Rimsevics: More inflation in store for Latvia

  • 2008-05-22
  • Staff and wire reports
RIGA - Speaking at a press conference May 15, Bank of Latvia President Ilmars Rimsevics said that the inflationary pressure would persist over the coming months and policymakers need to do more to boost exports in order to cushion the economic downturn.
Rimsevics said that the price for electricity, which catapulted 39.2 percent in April, would continue to exert upward pressure on consumer prices, which reached an annual growth rate of 17.5 percent last month, the highest in 12 years.

He pointed out that the price for bread alone rose 5.2 percent last month, while dairy products stabilized 's both reflecting a slowdown in domestic demand.
"So with slower economic growth, an inflation drop might be expected in mid-summer at earliest," said Rimsevics.
"We should take into account that it will be a gradual process 's there will still be a strong impact of energy resource price hike (electricity and gas) on inflation, which will not allow it to drop in the coming months," he said.

The central banker said exports had become the driving force in the economy now that domestic demand was waning, and he urged the government to implement necessary measures to facilitate further export growth.
"It is necessary to facilitate the sustainability of exports, realizing that a drop in external demand is possible. What's more, the manufacturing industry, which is an essential part of exports, continues to show steep cost increases and falling confidence," he explained.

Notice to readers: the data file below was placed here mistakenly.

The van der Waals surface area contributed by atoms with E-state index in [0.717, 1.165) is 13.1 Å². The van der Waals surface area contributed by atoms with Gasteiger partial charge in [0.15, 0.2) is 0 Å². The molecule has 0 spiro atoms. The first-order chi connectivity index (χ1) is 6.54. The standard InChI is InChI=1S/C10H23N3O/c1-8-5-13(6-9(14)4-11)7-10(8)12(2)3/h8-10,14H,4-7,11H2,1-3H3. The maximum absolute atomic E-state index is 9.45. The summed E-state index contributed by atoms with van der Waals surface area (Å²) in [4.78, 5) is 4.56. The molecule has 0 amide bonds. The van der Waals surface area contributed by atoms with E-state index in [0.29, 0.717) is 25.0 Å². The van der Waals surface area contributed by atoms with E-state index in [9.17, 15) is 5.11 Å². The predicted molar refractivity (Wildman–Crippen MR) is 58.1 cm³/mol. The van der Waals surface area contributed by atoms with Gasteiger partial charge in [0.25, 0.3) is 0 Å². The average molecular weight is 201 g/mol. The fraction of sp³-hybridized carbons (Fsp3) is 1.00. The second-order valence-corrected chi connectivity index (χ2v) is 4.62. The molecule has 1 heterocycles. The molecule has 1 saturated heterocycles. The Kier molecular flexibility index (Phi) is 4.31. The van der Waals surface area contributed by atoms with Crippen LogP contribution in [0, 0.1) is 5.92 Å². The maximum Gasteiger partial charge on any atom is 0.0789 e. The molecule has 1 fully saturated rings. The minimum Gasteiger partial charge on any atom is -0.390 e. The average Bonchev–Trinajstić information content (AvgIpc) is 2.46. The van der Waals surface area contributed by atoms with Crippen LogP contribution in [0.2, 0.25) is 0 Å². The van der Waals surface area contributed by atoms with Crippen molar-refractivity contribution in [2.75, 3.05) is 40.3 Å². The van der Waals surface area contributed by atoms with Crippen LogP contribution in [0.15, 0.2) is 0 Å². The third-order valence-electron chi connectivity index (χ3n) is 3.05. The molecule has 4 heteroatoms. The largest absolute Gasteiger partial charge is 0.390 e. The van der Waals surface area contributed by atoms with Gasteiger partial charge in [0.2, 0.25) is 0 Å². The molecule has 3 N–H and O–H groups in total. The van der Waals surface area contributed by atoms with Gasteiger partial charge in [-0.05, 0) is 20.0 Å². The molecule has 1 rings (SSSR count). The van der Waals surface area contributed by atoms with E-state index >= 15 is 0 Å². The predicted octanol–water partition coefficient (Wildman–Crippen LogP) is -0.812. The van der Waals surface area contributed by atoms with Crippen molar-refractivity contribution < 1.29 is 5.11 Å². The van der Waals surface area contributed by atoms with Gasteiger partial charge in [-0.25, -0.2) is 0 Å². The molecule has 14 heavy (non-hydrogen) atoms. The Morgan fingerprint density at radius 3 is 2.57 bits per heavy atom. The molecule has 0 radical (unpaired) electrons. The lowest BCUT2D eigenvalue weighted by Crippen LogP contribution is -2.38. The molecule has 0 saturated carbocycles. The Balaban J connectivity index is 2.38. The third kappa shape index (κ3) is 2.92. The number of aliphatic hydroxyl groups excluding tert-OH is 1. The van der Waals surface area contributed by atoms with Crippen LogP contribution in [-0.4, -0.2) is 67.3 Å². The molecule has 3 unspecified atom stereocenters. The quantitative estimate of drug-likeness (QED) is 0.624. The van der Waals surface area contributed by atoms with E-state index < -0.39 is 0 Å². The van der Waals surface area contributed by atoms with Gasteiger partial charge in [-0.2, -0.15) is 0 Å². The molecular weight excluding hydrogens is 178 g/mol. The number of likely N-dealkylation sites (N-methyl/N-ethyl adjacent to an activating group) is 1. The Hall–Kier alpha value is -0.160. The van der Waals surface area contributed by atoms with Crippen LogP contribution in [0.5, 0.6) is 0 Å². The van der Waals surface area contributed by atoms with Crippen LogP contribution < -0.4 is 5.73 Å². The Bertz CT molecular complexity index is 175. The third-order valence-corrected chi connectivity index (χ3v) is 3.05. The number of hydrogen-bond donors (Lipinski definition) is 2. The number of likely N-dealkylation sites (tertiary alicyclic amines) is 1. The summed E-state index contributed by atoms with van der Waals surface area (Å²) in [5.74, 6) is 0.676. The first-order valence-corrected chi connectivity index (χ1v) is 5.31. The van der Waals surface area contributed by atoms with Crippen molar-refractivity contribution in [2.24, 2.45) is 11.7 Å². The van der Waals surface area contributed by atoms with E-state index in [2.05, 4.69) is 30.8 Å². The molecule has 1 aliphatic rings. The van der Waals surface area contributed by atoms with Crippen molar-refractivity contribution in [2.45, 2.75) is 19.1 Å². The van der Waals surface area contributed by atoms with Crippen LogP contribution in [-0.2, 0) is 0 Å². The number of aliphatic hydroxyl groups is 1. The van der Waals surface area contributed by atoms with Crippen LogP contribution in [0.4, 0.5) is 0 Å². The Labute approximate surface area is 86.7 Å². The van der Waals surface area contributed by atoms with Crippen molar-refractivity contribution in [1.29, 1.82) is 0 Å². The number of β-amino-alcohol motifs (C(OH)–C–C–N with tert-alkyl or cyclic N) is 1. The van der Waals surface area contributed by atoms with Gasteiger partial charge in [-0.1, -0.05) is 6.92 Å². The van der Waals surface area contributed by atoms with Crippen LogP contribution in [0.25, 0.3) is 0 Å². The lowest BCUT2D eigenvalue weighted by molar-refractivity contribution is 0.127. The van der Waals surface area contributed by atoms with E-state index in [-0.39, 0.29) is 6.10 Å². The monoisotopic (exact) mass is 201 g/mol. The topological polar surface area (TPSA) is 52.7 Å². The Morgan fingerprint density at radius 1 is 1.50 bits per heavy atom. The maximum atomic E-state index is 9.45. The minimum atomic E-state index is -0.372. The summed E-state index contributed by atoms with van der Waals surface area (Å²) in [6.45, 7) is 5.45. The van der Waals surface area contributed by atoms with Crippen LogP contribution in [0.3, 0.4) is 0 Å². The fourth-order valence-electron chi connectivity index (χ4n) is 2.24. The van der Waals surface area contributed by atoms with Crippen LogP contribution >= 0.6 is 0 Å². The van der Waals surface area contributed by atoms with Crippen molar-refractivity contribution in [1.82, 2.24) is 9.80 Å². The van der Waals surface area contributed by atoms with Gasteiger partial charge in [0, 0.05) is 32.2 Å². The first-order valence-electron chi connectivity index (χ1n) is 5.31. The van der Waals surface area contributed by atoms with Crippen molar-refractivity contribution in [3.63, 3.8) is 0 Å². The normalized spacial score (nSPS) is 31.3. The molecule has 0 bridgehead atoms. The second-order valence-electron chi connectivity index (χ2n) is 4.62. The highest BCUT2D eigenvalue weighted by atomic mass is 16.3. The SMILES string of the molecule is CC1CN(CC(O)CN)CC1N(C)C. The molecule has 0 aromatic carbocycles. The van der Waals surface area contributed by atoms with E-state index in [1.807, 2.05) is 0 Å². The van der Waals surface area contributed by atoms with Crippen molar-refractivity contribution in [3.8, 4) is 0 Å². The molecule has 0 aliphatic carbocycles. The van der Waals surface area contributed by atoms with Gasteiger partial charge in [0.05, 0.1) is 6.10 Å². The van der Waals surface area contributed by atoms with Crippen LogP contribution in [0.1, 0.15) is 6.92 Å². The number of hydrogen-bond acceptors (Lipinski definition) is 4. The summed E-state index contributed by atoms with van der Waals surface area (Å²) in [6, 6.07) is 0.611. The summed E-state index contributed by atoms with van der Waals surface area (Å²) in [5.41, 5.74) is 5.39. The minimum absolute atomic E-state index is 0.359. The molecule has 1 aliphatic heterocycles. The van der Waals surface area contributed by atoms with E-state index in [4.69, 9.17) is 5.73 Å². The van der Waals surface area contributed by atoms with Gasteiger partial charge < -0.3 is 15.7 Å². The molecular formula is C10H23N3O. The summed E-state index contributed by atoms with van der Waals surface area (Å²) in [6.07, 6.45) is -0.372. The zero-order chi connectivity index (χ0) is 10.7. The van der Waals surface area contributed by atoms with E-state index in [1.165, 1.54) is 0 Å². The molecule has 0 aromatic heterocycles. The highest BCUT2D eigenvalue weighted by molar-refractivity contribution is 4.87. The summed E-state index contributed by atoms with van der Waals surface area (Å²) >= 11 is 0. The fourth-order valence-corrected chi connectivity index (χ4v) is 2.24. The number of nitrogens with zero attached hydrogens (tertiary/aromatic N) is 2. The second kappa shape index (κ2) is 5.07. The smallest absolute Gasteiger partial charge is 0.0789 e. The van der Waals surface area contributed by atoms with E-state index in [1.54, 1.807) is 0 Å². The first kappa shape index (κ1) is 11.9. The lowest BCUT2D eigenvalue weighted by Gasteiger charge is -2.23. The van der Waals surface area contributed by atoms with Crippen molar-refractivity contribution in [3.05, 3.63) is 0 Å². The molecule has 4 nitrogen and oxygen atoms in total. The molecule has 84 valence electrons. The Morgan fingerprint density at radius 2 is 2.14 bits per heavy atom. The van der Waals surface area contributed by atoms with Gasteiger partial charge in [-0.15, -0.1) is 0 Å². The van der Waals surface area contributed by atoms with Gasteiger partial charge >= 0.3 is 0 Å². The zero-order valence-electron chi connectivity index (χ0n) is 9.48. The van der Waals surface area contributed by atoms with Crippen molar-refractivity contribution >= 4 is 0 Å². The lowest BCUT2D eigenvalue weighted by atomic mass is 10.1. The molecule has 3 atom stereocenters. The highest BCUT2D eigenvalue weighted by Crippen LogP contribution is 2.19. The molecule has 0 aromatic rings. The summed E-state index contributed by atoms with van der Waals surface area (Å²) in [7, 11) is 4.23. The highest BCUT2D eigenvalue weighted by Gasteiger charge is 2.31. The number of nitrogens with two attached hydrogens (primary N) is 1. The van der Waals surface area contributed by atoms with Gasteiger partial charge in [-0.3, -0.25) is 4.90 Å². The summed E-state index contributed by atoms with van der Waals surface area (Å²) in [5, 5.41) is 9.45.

Export-boosting measures will ensure Latvia's competitiveness on global markets, Rimsevics added.
He praised the government's program to support small and medium sized businesses via Latvia Mortgage and Land Bank, a state-owned lending institution. Also, the construction of the national library might boost the building industry, he added.
In Rimsevics' opinion, there are significant capital resources 's foreign investment, EU funds, repatriated funds from Latvians abroad 's that could help stimulate growth.

An Economy Ministry study has shown that first quarter growth 's 3.6 percent 's was mainly influenced by a steep decline in demand. As a result, retail sales, construction, and real estate fell sharply.
According to the ministry, the contribution of these three industries to the economic growth in the first quarter amounted to 0.7 percent, or one-fifth, of total growth, while in 2007 they provided almost 6 percent, or over half, of GDP growth.

Manufacturing is also suffering. Industrial production declined 4.7 percent year-on-year in the first quarter of 2008, pointing to a serious decline in competitiveness. Rever-sing the current downturn will be impossible without solving this problem, ministerial experts said.

The Economy Ministry said that any stimulus package could not be linked to domestic demand only, and the emphasis should be shifted to foreign demand. Asked about wage gains, Rimsevics said, "Nobody can fight inflation with primitive freezing or even reducing of wages. At present it would be more important for state institutions and private companies to take care of the best employees so they do not leave and go abroad when economic activity slows down," he said.